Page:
Geologic constraints on rain-fed Qocha reservoir agricultural infrastructure, northern Lake Titicaca Basin, Peru
This paper reports new data on qocha ponds from the Rio Pucara-Azángaro interfluvial zone, northern Lake Titicaca Basin, Peru. Qocha are a little known form of Andean agriculture that developed around 800-500 B.C. and remain in use today. Prior estimates suggested that in the study area, there were more than 25,000 qocha. While most Andean sunken beds are excavated to reach groundwater, qocha are rain-fed ponds. How these rain-fed ponds functioned has been an open question, but one that is answered in part by research presented in this paper. We suggest that a thick impermeable stratum of clay that was possibly deposited by paleolake "Minchin" created a perched water table that makes rain-fed qocha reservoir agriculture possible. Field geology shows that within the study area, this stratum only exists under Terrace E. Based on this model, we hypothesized that persistently used qocha should only be found on Terrace E. To test this hypothesis we used remotely sensed data to inventory qocha and to determine their distribution by each terrace present. We identified 11,737 qocha. By area 93.77% and by count 94.33% of the qocha are located on Terrace E. These results strongly supported our hypothesis. This case study illustrates that the long term viability of this form of agriculture is made possible by a physical context that is beyond human control. © 2011 Elsevier Ltd.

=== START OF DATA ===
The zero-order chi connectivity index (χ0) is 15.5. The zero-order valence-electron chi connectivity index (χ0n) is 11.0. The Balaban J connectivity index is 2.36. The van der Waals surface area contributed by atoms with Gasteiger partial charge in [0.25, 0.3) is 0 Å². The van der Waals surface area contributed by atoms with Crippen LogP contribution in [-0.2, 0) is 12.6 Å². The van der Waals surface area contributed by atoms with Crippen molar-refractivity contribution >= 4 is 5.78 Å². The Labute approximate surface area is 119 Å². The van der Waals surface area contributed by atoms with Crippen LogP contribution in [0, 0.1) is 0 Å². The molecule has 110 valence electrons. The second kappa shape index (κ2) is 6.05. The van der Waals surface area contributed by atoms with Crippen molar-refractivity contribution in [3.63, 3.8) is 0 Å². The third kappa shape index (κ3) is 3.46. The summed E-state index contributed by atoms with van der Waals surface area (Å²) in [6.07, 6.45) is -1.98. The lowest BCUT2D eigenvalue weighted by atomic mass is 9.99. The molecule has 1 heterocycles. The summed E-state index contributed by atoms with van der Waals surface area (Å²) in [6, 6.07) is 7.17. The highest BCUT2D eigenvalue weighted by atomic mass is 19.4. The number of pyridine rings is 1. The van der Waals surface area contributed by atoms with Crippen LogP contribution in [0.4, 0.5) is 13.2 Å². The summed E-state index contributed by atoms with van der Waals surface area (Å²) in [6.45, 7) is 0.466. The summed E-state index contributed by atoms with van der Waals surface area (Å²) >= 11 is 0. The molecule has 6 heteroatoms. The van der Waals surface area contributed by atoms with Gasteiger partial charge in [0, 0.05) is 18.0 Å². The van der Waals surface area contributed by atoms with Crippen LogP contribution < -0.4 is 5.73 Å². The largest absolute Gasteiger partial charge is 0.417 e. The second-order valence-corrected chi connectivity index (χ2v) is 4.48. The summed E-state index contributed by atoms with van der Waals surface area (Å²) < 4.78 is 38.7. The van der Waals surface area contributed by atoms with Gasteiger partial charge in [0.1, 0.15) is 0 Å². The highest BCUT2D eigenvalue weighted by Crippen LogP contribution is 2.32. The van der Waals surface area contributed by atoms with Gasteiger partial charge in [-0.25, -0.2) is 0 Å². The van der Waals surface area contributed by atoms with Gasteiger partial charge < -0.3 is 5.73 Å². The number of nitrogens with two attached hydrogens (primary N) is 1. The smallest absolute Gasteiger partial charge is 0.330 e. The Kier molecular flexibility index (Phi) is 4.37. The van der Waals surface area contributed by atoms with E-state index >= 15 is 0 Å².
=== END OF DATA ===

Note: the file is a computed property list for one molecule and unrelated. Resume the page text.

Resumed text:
Craig, N; Aldenderfer, MS; Rigsby, CA; Baker, PA; Blanco, LF
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